CRITICAL INVESTIGATIONS OF THE Z-ROC CURVE: EVIDENCES FOR A SINGLE-PROCESS MODEL OF RECOGNITION MEMORY

  • Ziv Peremen
  • Chen Didi-Barnea
  • Yonatan Goshen-Gottstein

Abstract

A dominant approach to recognition memory is dual-process theory, comprising both signal- detection (familiarity) and high-threshold (recollection) mechanisms. The finding that z-ROC slopes are invariably smaller than unity—establishing larger variance for the hypothetical target distribution than that of the lure distribution—is taken as support for the involvement at retrieval of recollection, in addition to familiarity (thereby increasing the variance of the target distribution). Critically, in a seminal study, Yonelinas et al. (2001) obtained confidence ratings (from which z-ROC slopes could be calculated) and, within each level of confidence, a subjective Remember-Know (R-K) judgment was made. In an attempt to simulate recognition unaffected by recollection, 'Remember' (R) trials were then selectively excluded. Consistent with dual-process theory, the z-ROC slope increased to unity, demonstrating the involvement of only a single process—Familiarity. Here we argue that Yonelinas et al. inadvertently biased participants to respond R only when they were highly confident that the item had been studied and that, in addition, the authors did not consider the possible existence of Recollection-based false alarms. When running the experiment with unbiased instructions, R responses spread across all confidence levels. We next excluded both R and K responses for both FAs and hits. Similar to Yonelinas, we too found an increase in the slope of the z-ROC curve. Our analysis suggests a strength-based interpretation to the data which include not only recollection-based hits, but also recollection-based FAs.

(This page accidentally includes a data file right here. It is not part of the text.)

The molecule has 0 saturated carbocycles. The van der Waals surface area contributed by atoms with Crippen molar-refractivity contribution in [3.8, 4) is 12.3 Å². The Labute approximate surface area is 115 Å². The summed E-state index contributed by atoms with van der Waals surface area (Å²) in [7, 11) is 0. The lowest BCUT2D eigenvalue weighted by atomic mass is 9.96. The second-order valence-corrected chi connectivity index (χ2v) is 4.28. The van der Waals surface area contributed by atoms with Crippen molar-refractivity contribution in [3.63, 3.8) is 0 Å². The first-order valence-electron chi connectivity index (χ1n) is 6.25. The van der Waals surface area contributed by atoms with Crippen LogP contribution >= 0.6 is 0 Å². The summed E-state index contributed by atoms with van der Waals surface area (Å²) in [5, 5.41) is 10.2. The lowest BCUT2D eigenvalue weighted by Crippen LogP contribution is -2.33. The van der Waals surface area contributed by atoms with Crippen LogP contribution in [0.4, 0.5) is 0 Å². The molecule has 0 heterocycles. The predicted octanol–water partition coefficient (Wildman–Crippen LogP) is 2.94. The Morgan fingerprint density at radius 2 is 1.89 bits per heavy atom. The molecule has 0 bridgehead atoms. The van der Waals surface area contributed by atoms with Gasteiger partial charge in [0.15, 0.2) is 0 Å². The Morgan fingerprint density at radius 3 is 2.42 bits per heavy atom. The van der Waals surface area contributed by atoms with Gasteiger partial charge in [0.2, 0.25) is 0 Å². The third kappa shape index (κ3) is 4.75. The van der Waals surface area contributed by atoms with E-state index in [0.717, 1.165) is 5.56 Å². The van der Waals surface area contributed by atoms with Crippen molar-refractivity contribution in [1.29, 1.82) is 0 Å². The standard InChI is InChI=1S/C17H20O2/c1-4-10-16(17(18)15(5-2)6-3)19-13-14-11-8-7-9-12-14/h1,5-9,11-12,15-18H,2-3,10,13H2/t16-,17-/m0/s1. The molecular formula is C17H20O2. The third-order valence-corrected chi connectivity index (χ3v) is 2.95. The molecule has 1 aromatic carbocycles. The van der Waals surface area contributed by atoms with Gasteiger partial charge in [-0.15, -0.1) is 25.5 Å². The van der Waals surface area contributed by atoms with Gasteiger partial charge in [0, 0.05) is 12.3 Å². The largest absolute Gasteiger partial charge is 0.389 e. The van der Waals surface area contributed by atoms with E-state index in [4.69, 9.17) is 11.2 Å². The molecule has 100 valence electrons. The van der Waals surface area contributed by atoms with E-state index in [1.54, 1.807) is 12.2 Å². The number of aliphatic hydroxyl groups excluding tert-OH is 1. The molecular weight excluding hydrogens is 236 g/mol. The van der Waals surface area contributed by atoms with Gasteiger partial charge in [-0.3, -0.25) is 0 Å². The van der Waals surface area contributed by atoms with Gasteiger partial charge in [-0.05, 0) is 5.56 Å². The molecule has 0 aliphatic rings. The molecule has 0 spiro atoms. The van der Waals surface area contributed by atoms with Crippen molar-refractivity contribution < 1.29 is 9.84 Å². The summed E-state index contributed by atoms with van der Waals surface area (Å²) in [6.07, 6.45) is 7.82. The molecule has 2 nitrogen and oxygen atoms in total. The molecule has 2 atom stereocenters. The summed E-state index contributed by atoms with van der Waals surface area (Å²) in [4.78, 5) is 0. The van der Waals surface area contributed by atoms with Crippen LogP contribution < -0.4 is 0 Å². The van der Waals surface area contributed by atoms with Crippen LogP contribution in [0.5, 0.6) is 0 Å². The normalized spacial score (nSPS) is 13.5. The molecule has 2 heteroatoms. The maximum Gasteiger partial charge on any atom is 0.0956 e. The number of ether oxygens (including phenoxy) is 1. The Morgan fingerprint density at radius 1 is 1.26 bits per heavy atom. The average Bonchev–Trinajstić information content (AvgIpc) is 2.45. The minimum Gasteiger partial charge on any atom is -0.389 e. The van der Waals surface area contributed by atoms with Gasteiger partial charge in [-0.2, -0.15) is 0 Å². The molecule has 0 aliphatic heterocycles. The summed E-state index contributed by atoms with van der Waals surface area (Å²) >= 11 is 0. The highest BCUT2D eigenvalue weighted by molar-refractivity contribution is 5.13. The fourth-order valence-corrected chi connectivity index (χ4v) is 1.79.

Section
Full Articles